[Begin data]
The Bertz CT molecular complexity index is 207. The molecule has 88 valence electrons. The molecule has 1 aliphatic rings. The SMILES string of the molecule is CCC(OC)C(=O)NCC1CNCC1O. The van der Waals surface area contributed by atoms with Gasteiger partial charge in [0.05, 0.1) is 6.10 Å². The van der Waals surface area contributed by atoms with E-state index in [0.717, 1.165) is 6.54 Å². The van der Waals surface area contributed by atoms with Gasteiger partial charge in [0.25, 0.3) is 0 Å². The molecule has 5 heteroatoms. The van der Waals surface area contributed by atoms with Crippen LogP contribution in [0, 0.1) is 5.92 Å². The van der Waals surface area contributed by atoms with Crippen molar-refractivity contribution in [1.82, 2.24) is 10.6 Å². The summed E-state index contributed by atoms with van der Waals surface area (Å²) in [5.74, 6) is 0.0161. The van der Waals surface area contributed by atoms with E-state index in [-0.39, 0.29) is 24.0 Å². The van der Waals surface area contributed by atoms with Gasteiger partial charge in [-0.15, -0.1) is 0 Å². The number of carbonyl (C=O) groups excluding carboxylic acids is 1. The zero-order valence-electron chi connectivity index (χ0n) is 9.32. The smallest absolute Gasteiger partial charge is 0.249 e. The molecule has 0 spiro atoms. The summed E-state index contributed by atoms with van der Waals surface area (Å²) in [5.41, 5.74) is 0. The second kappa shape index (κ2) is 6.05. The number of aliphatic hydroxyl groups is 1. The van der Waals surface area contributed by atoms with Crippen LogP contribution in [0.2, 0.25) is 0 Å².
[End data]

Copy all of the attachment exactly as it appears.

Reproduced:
The Bertz CT molecular complexity index is 207. The molecule has 88 valence electrons. The molecule has 1 aliphatic rings. The SMILES string of the molecule is CCC(OC)C(=O)NCC1CNCC1O. The van der Waals surface area contributed by atoms with Gasteiger partial charge in [0.05, 0.1) is 6.10 Å². The van der Waals surface area contributed by atoms with E-state index in [0.717, 1.165) is 6.54 Å². The van der Waals surface area contributed by atoms with Gasteiger partial charge in [0.25, 0.3) is 0 Å². The molecule has 5 heteroatoms. The van der Waals surface area contributed by atoms with Crippen LogP contribution in [0, 0.1) is 5.92 Å². The van der Waals surface area contributed by atoms with Crippen molar-refractivity contribution in [1.82, 2.24) is 10.6 Å². The summed E-state index contributed by atoms with van der Waals surface area (Å²) in [5.74, 6) is 0.0161. The van der Waals surface area contributed by atoms with E-state index in [-0.39, 0.29) is 24.0 Å². The van der Waals surface area contributed by atoms with Gasteiger partial charge in [-0.15, -0.1) is 0 Å². The number of carbonyl (C=O) groups excluding carboxylic acids is 1. The zero-order valence-electron chi connectivity index (χ0n) is 9.32. The smallest absolute Gasteiger partial charge is 0.249 e. The molecule has 0 spiro atoms. The summed E-state index contributed by atoms with van der Waals surface area (Å²) in [5.41, 5.74) is 0. The second kappa shape index (κ2) is 6.05. The number of aliphatic hydroxyl groups is 1. The van der Waals surface area contributed by atoms with Crippen LogP contribution in [0.2, 0.25) is 0 Å².